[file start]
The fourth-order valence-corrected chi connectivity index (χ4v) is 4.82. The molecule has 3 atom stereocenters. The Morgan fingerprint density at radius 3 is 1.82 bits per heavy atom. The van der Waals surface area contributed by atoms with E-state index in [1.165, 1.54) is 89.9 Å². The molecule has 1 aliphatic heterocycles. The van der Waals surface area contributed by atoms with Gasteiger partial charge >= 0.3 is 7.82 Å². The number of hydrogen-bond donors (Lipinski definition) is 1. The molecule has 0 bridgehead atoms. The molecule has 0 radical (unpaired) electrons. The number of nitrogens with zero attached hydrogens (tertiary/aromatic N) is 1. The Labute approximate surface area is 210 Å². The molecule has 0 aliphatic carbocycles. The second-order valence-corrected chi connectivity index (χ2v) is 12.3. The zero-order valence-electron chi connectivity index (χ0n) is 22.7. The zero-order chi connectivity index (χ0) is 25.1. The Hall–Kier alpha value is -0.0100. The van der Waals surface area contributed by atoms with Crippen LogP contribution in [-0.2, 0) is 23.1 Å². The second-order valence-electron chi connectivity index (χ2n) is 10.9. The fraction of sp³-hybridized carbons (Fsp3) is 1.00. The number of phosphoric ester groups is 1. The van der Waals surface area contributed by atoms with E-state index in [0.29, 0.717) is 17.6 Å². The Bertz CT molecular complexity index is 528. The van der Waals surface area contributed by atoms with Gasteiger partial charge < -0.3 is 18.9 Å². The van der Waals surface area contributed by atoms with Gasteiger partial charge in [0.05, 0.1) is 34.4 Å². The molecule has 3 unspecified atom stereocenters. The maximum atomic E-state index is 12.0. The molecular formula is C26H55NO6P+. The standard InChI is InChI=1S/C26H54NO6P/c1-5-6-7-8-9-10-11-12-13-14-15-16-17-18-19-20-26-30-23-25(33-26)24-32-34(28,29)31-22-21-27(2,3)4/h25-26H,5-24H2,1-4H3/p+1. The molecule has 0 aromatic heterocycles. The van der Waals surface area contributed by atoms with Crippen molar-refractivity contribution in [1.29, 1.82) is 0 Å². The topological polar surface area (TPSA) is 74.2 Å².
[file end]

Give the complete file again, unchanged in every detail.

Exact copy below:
The fourth-order valence-corrected chi connectivity index (χ4v) is 4.82. The molecule has 3 atom stereocenters. The Morgan fingerprint density at radius 3 is 1.82 bits per heavy atom. The van der Waals surface area contributed by atoms with E-state index in [1.165, 1.54) is 89.9 Å². The molecule has 1 aliphatic heterocycles. The van der Waals surface area contributed by atoms with Gasteiger partial charge >= 0.3 is 7.82 Å². The number of hydrogen-bond donors (Lipinski definition) is 1. The molecule has 0 bridgehead atoms. The molecule has 0 radical (unpaired) electrons. The number of nitrogens with zero attached hydrogens (tertiary/aromatic N) is 1. The Labute approximate surface area is 210 Å². The molecule has 0 aliphatic carbocycles. The second-order valence-corrected chi connectivity index (χ2v) is 12.3. The zero-order valence-electron chi connectivity index (χ0n) is 22.7. The zero-order chi connectivity index (χ0) is 25.1. The Hall–Kier alpha value is -0.0100. The van der Waals surface area contributed by atoms with Crippen LogP contribution in [-0.2, 0) is 23.1 Å². The second-order valence-electron chi connectivity index (χ2n) is 10.9. The fraction of sp³-hybridized carbons (Fsp3) is 1.00. The number of phosphoric ester groups is 1. The van der Waals surface area contributed by atoms with E-state index in [0.29, 0.717) is 17.6 Å². The Bertz CT molecular complexity index is 528. The van der Waals surface area contributed by atoms with Gasteiger partial charge < -0.3 is 18.9 Å². The van der Waals surface area contributed by atoms with Gasteiger partial charge in [0.05, 0.1) is 34.4 Å². The molecule has 3 unspecified atom stereocenters. The maximum atomic E-state index is 12.0. The molecular formula is C26H55NO6P+. The standard InChI is InChI=1S/C26H54NO6P/c1-5-6-7-8-9-10-11-12-13-14-15-16-17-18-19-20-26-30-23-25(33-26)24-32-34(28,29)31-22-21-27(2,3)4/h25-26H,5-24H2,1-4H3/p+1. The molecule has 0 aromatic heterocycles. The van der Waals surface area contributed by atoms with Crippen molar-refractivity contribution in [1.29, 1.82) is 0 Å². The topological polar surface area (TPSA) is 74.2 Å².